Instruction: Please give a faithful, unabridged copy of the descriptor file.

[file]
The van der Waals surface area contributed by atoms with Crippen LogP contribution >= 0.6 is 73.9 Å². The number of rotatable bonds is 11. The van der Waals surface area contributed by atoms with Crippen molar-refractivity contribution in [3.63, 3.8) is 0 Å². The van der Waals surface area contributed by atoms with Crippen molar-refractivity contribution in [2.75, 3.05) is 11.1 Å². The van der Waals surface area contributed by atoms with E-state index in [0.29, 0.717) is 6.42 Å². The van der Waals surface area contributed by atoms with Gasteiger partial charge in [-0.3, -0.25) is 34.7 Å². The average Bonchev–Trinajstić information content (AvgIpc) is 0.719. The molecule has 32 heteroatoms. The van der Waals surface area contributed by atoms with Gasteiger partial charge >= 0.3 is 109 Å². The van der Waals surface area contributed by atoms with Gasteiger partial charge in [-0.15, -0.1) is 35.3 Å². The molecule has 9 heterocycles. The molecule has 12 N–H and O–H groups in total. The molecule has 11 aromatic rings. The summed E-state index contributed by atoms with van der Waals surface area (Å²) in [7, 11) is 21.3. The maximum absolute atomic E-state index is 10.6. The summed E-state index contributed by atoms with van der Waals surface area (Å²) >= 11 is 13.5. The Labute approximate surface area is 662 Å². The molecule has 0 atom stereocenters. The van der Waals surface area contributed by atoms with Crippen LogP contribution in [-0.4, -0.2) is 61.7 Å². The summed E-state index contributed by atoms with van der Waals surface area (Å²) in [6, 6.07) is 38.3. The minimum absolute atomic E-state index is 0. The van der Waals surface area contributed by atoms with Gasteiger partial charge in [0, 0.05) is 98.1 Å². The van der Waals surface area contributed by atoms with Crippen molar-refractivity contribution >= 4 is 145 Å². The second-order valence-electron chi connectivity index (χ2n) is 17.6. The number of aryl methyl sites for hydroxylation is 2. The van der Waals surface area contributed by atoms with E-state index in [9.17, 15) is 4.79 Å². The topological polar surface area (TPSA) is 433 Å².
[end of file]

The van der Waals surface area contributed by atoms with Crippen LogP contribution >= 0.6 is 73.9 Å². The number of rotatable bonds is 11. The van der Waals surface area contributed by atoms with Crippen molar-refractivity contribution in [3.63, 3.8) is 0 Å². The van der Waals surface area contributed by atoms with Crippen molar-refractivity contribution in [2.75, 3.05) is 11.1 Å². The van der Waals surface area contributed by atoms with E-state index in [0.29, 0.717) is 6.42 Å². The van der Waals surface area contributed by atoms with Gasteiger partial charge in [-0.3, -0.25) is 34.7 Å². The average Bonchev–Trinajstić information content (AvgIpc) is 0.719. The molecule has 32 heteroatoms. The van der Waals surface area contributed by atoms with Gasteiger partial charge >= 0.3 is 109 Å². The van der Waals surface area contributed by atoms with Gasteiger partial charge in [-0.15, -0.1) is 35.3 Å². The molecule has 9 heterocycles. The molecule has 12 N–H and O–H groups in total. The molecule has 11 aromatic rings. The summed E-state index contributed by atoms with van der Waals surface area (Å²) in [7, 11) is 21.3. The maximum absolute atomic E-state index is 10.6. The summed E-state index contributed by atoms with van der Waals surface area (Å²) >= 11 is 13.5. The Labute approximate surface area is 662 Å². The molecule has 0 atom stereocenters. The van der Waals surface area contributed by atoms with Crippen LogP contribution in [-0.4, -0.2) is 61.7 Å². The summed E-state index contributed by atoms with van der Waals surface area (Å²) in [6, 6.07) is 38.3. The minimum absolute atomic E-state index is 0. The van der Waals surface area contributed by atoms with Gasteiger partial charge in [0, 0.05) is 98.1 Å². The van der Waals surface area contributed by atoms with Crippen molar-refractivity contribution >= 4 is 145 Å². The second-order valence-electron chi connectivity index (χ2n) is 17.6. The number of aryl methyl sites for hydroxylation is 2. The van der Waals surface area contributed by atoms with E-state index in [9.17, 15) is 4.79 Å². The topological polar surface area (TPSA) is 433 Å².